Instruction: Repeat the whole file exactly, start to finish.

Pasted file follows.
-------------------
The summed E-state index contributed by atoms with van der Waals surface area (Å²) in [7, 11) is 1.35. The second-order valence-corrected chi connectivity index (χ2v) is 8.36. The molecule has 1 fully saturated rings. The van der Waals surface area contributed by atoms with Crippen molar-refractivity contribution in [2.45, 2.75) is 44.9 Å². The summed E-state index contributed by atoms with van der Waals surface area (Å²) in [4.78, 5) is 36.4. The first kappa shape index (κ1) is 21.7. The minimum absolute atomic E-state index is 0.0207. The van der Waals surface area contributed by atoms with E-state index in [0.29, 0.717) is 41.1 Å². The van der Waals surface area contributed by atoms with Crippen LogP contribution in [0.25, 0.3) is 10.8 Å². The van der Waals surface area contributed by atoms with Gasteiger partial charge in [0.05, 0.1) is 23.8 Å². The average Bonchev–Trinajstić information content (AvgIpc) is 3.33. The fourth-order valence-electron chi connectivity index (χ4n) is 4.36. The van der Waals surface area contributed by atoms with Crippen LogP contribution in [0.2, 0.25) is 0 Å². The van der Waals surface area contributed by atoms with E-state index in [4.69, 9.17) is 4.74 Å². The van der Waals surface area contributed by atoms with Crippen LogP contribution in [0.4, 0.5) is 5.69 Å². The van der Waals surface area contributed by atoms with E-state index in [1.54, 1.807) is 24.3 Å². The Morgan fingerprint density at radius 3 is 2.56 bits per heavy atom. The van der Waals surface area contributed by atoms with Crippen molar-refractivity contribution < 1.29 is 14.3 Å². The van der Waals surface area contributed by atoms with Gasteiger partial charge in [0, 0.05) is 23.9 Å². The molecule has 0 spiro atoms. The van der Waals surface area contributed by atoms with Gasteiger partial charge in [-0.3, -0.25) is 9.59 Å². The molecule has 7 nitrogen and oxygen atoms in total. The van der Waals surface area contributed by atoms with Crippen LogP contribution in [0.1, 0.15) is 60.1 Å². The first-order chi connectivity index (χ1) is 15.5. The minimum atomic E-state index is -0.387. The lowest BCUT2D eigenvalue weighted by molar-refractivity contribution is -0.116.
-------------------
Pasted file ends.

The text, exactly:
The summed E-state index contributed by atoms with van der Waals surface area (Å²) in [7, 11) is 1.35. The second-order valence-corrected chi connectivity index (χ2v) is 8.36. The molecule has 1 fully saturated rings. The van der Waals surface area contributed by atoms with Crippen molar-refractivity contribution in [2.45, 2.75) is 44.9 Å². The summed E-state index contributed by atoms with van der Waals surface area (Å²) in [4.78, 5) is 36.4. The first kappa shape index (κ1) is 21.7. The minimum absolute atomic E-state index is 0.0207. The van der Waals surface area contributed by atoms with E-state index in [0.29, 0.717) is 41.1 Å². The van der Waals surface area contributed by atoms with Crippen LogP contribution in [0.25, 0.3) is 10.8 Å². The van der Waals surface area contributed by atoms with Gasteiger partial charge in [0.05, 0.1) is 23.8 Å². The average Bonchev–Trinajstić information content (AvgIpc) is 3.33. The fourth-order valence-electron chi connectivity index (χ4n) is 4.36. The van der Waals surface area contributed by atoms with Crippen LogP contribution in [0.2, 0.25) is 0 Å². The van der Waals surface area contributed by atoms with E-state index in [4.69, 9.17) is 4.74 Å². The van der Waals surface area contributed by atoms with Crippen LogP contribution in [0.4, 0.5) is 5.69 Å². The van der Waals surface area contributed by atoms with E-state index in [1.54, 1.807) is 24.3 Å². The Morgan fingerprint density at radius 3 is 2.56 bits per heavy atom. The van der Waals surface area contributed by atoms with Crippen molar-refractivity contribution < 1.29 is 14.3 Å². The van der Waals surface area contributed by atoms with Gasteiger partial charge in [0, 0.05) is 23.9 Å². The molecule has 0 spiro atoms. The van der Waals surface area contributed by atoms with Gasteiger partial charge in [-0.3, -0.25) is 9.59 Å². The molecule has 7 nitrogen and oxygen atoms in total. The van der Waals surface area contributed by atoms with Crippen LogP contribution in [0.1, 0.15) is 60.1 Å². The first-order chi connectivity index (χ1) is 15.5. The minimum atomic E-state index is -0.387. The lowest BCUT2D eigenvalue weighted by molar-refractivity contribution is -0.116.